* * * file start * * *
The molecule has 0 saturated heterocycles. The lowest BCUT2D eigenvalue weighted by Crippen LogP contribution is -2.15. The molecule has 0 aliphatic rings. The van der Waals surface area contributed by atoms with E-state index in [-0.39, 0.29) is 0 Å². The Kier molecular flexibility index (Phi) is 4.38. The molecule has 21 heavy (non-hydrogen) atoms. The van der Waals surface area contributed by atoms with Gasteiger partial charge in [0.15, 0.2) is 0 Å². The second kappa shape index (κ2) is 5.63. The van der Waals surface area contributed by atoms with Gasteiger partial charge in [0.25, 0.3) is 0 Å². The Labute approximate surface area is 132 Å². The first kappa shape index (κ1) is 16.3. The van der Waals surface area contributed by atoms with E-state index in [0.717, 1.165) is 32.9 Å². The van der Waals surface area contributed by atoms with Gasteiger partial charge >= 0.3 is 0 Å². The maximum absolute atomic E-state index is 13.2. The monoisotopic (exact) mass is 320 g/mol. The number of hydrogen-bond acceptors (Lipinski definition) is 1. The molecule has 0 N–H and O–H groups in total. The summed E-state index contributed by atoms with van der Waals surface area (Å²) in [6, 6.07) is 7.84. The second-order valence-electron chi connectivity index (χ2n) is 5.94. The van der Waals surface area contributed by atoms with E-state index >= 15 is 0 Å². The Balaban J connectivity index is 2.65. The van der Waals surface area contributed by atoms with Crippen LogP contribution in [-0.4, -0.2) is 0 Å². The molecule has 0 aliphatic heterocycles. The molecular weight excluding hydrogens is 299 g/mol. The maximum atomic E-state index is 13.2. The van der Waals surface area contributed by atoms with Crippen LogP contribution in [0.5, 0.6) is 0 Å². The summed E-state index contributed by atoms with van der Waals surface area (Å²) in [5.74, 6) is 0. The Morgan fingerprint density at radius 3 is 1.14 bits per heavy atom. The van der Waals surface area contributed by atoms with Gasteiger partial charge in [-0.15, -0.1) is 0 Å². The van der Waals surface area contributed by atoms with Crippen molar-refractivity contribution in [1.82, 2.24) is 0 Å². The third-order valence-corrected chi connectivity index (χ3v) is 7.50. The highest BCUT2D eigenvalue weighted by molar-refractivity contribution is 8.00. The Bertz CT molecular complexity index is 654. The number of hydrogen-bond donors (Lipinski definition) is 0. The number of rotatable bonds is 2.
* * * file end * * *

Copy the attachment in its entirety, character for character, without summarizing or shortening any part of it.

The molecule has 0 saturated heterocycles. The lowest BCUT2D eigenvalue weighted by Crippen LogP contribution is -2.15. The molecule has 0 aliphatic rings. The van der Waals surface area contributed by atoms with E-state index in [-0.39, 0.29) is 0 Å². The Kier molecular flexibility index (Phi) is 4.38. The molecule has 21 heavy (non-hydrogen) atoms. The van der Waals surface area contributed by atoms with Gasteiger partial charge in [0.15, 0.2) is 0 Å². The second kappa shape index (κ2) is 5.63. The van der Waals surface area contributed by atoms with Gasteiger partial charge in [0.25, 0.3) is 0 Å². The Labute approximate surface area is 132 Å². The first kappa shape index (κ1) is 16.3. The van der Waals surface area contributed by atoms with E-state index in [0.717, 1.165) is 32.9 Å². The van der Waals surface area contributed by atoms with Gasteiger partial charge >= 0.3 is 0 Å². The maximum absolute atomic E-state index is 13.2. The monoisotopic (exact) mass is 320 g/mol. The number of hydrogen-bond acceptors (Lipinski definition) is 1. The molecule has 0 N–H and O–H groups in total. The summed E-state index contributed by atoms with van der Waals surface area (Å²) in [6, 6.07) is 7.84. The second-order valence-electron chi connectivity index (χ2n) is 5.94. The van der Waals surface area contributed by atoms with E-state index >= 15 is 0 Å². The Balaban J connectivity index is 2.65. The van der Waals surface area contributed by atoms with Crippen LogP contribution in [-0.4, -0.2) is 0 Å². The molecule has 0 aliphatic heterocycles. The molecular weight excluding hydrogens is 299 g/mol. The maximum atomic E-state index is 13.2. The van der Waals surface area contributed by atoms with Crippen LogP contribution in [0.5, 0.6) is 0 Å². The summed E-state index contributed by atoms with van der Waals surface area (Å²) in [5.74, 6) is 0. The Morgan fingerprint density at radius 3 is 1.14 bits per heavy atom. The van der Waals surface area contributed by atoms with Gasteiger partial charge in [-0.15, -0.1) is 0 Å². The van der Waals surface area contributed by atoms with Crippen molar-refractivity contribution in [1.82, 2.24) is 0 Å². The third-order valence-corrected chi connectivity index (χ3v) is 7.50. The highest BCUT2D eigenvalue weighted by molar-refractivity contribution is 8.00. The Bertz CT molecular complexity index is 654. The number of hydrogen-bond donors (Lipinski definition) is 0. The number of rotatable bonds is 2.